Meeting with another person who will remind us of God’s good work in our lives should then stir us toward obedient action that demonstrates love for God and love for our neighbor.


Perseverance is required after you initiate and develop a mentoring relationship, and this is true for both the mentor and mentee. Establishing a rhythm that meshes two busy lives together is often hard. So keep calling, texting, or emailing until you have enough success in meeting that the relationship is less likely to fail. Tom Hemingway, former director of Spring Canyon, recommended we pray for our mentee daily, call or communicate with them weekly, and try to see them face-to-face at least monthly.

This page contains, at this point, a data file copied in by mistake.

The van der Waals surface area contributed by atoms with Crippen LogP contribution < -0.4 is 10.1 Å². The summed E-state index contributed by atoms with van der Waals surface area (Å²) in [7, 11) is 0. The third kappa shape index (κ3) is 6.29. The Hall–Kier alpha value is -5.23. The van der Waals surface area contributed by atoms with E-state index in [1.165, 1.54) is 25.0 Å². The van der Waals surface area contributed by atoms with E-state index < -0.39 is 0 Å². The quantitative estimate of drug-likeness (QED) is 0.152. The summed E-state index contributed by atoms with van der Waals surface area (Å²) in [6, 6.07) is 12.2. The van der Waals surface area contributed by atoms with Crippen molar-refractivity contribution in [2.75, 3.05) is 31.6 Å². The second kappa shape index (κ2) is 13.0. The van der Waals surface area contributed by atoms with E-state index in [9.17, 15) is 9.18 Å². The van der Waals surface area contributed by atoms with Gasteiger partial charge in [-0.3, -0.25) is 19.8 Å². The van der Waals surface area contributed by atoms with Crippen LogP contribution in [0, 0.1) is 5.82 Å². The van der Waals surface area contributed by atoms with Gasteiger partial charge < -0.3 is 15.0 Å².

You sought out the person you want to meet with because you saw something in their experience, time of life, or spiritual maturity that drew you to speak to them about mentoring, so even if an appointment is forgotten, or if someone arrives late, show grace and patience. As far as it is in your power, work toward a deepening relationship.


Christian mentoring encompasses an interpersonal relationship that leads toward spiritual growth for both parties. This growth happens in an environment of increasing knowledge and trust of the other person. Chat about life. Learn the names of those who are important to the other person. Listen to their story of coming to faith in Christ Jesus and rejoice with them in God’s calling. Get to know them. Ask questions. Listen. Take notes. Avoid distractions. Keep the Scriptures front and center. The goal is to develop as obedient Christians.

That means allowing the Holy Spirit to teach you through the Scriptures to think like a Christian and then learning to act like a Christian. Pray regularly even as you are listening to your mentor or mentee—pray especially for wisdom to answer with spiritual wisdom and not your own. Begin and end mentoring moments in a time of prayer.